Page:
Law and religion round-up – 23rd April

A week dominated by…

…the General Election, June 2017

On 18 April we published a short post on the announcement by the Prime Minister of her intention to move a motion for an early election in the House of Commons on the following day, under the provisions of the Fixed-term Parliaments Act 2011. The House of Commons Library immediately published a helpful short guide to the election, and for anoraks, it answers the question: Will the Manchester Gorton by-election go ahead? vide infra. The House of Commons Library has also produced a briefing on the Fixed Term Parliaments Act.

On 12:57 pm on 19 April, the Prime Minister moved “That there shall be an early parliamentary general election”. [HC Hansard, 19 April Vol 624 Col 681]. After a 90-minute debate, the House divided: Ayes: 522; Noes: 13.  Continue reading

Law and religion round-up – 19th March

A week dominated by Brexit, ‘First Minister vs Prime Minister’ and the fall-out from the first judgments of the CJEU on religious manifestation… 

Brexit

As expected, on Monday the Commons rejected the Lords amendments to the European Union (Notification of Withdrawal) Bill, the Lords did not insist on their amendments and the bill passed. So after a total of 70 hours of debate, the EU (Notification of Withdrawal) Bill completed its passage through Parliament and received Royal Assent on Thursday. The BBC reports that the Prime Minister is expected to wait until the end of the month formally to notify the EU of the UK’s intention to leave.

Meanwhile in Scotland… Continue reading

French laïcité and the terrorist attacks

The following editorial by Pierre-Henri Prélot, of the Université de Cergy-Pontoise, appears in the latest Newsletter of ICLARS (the International Center for Law and Religion Studies) and is reproduced here with permission.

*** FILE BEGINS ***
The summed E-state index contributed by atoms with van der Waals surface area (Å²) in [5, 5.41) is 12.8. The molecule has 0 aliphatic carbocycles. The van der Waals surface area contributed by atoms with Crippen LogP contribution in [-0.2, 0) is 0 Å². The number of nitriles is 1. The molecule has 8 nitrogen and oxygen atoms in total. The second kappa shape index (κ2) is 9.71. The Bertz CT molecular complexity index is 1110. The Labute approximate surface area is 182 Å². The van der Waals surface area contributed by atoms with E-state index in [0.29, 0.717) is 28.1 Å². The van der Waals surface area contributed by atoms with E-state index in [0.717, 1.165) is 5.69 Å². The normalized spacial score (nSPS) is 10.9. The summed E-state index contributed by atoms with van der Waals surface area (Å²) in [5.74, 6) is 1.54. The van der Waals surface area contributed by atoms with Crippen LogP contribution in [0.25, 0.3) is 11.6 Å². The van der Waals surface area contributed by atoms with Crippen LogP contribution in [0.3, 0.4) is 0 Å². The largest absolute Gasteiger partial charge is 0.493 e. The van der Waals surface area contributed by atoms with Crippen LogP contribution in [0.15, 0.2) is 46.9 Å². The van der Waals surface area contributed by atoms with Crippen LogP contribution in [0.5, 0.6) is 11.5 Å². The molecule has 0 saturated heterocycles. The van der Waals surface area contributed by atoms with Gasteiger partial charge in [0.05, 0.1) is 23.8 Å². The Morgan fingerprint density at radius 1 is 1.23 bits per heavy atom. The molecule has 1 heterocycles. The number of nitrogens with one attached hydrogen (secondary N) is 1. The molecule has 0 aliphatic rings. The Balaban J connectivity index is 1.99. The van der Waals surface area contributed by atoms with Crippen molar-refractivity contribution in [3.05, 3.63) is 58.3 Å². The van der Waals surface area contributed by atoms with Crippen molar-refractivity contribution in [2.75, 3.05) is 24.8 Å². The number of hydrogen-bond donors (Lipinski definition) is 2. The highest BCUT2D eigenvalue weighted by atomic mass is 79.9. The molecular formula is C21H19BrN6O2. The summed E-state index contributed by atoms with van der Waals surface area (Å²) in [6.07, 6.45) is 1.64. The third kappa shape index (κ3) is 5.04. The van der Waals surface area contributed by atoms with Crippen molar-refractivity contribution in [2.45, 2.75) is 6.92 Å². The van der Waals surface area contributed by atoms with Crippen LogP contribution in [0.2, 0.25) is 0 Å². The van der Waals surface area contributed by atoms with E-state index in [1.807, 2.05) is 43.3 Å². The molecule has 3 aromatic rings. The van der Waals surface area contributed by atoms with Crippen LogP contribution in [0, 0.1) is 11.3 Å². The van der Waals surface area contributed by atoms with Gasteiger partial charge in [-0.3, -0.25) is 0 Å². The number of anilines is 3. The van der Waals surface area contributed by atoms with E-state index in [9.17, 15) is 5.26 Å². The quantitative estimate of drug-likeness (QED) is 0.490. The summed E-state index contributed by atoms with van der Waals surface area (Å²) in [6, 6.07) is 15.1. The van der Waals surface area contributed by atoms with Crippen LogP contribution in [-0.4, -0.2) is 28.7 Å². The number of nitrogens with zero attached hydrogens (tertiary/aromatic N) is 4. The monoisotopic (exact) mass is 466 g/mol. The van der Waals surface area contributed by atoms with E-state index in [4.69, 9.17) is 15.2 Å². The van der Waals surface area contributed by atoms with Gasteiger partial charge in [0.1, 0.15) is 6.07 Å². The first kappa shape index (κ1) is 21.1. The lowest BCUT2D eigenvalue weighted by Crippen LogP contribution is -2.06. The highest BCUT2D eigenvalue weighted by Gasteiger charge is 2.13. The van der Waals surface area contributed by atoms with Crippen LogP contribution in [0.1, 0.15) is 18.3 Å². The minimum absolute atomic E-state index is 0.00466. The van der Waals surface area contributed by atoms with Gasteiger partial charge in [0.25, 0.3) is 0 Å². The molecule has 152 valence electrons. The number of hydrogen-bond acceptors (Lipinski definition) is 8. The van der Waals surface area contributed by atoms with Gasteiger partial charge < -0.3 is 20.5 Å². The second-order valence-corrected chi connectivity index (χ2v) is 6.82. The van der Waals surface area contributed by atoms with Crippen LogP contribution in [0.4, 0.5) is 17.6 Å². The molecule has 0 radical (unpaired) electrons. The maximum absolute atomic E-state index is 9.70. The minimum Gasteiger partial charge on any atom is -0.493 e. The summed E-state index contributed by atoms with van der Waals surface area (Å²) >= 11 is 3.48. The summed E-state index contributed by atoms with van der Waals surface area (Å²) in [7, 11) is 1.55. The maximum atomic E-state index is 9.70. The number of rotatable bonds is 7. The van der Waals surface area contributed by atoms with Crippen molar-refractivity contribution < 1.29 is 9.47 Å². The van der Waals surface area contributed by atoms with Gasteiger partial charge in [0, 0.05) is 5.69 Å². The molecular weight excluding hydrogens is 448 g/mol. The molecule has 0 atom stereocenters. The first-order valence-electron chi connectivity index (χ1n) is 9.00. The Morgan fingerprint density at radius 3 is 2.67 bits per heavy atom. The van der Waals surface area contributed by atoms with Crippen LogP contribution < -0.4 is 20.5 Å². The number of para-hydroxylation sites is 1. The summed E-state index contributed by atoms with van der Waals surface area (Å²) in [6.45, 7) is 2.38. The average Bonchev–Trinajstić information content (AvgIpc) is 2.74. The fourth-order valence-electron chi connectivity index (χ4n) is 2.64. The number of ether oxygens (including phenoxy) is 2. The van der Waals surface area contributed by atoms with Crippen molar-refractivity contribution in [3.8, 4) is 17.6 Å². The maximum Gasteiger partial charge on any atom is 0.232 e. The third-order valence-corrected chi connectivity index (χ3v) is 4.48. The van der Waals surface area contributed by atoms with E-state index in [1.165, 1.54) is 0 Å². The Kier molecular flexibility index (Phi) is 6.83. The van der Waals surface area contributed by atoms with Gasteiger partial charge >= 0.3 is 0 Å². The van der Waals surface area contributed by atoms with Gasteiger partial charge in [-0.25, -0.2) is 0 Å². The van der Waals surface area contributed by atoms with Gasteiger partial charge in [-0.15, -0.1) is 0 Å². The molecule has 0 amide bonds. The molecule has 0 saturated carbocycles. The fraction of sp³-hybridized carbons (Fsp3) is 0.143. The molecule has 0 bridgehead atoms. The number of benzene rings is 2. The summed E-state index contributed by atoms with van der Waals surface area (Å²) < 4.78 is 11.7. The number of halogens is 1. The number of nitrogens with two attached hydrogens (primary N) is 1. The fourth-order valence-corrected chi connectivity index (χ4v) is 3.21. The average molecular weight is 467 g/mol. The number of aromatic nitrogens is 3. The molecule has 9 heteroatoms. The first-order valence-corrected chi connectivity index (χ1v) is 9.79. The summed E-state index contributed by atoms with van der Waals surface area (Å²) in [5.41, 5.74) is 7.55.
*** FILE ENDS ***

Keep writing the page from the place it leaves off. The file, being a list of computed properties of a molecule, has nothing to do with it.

The French system of laïcité is often described as being quite intolerant towards religions and thereby reluctant to guarantee their freedom in the public sphere. It is quite a common criticism, and it is regularly expressed by (some) French religious authorities, as well as by foreign observers – who can hardly understand how freedom of religion can constitutionally be granted on the basis of what they consider to be the opposite principle. Continue reading

National Secular Society report on freedom of and from religion

On 26 December, the National Secular Society published a report, Rethinking religion and belief in public life: a manifesto for change – which we missed at the time. In the Executive Summary, it argues that the purpose of its proposed reforms is not to drive religious people out of public life, but simply to establish a level playing-field for all:

“While we are of course particularly concerned with the privileges afforded to one denomination of Christianity, the Church of England, many of the points we make apply to some degree to other denominations and religions. The iniquity of having the Church of England favoured now could easily be used as a precedent for seats in the legislature to be distributed to other religions too, even more than they are in practice now, which we would see as a serious mistake. The levelling should take place by the withdrawal of any ex officio religious seats in Parliament. Continue reading

The right kind of ‘secular state’ – a Christian perspective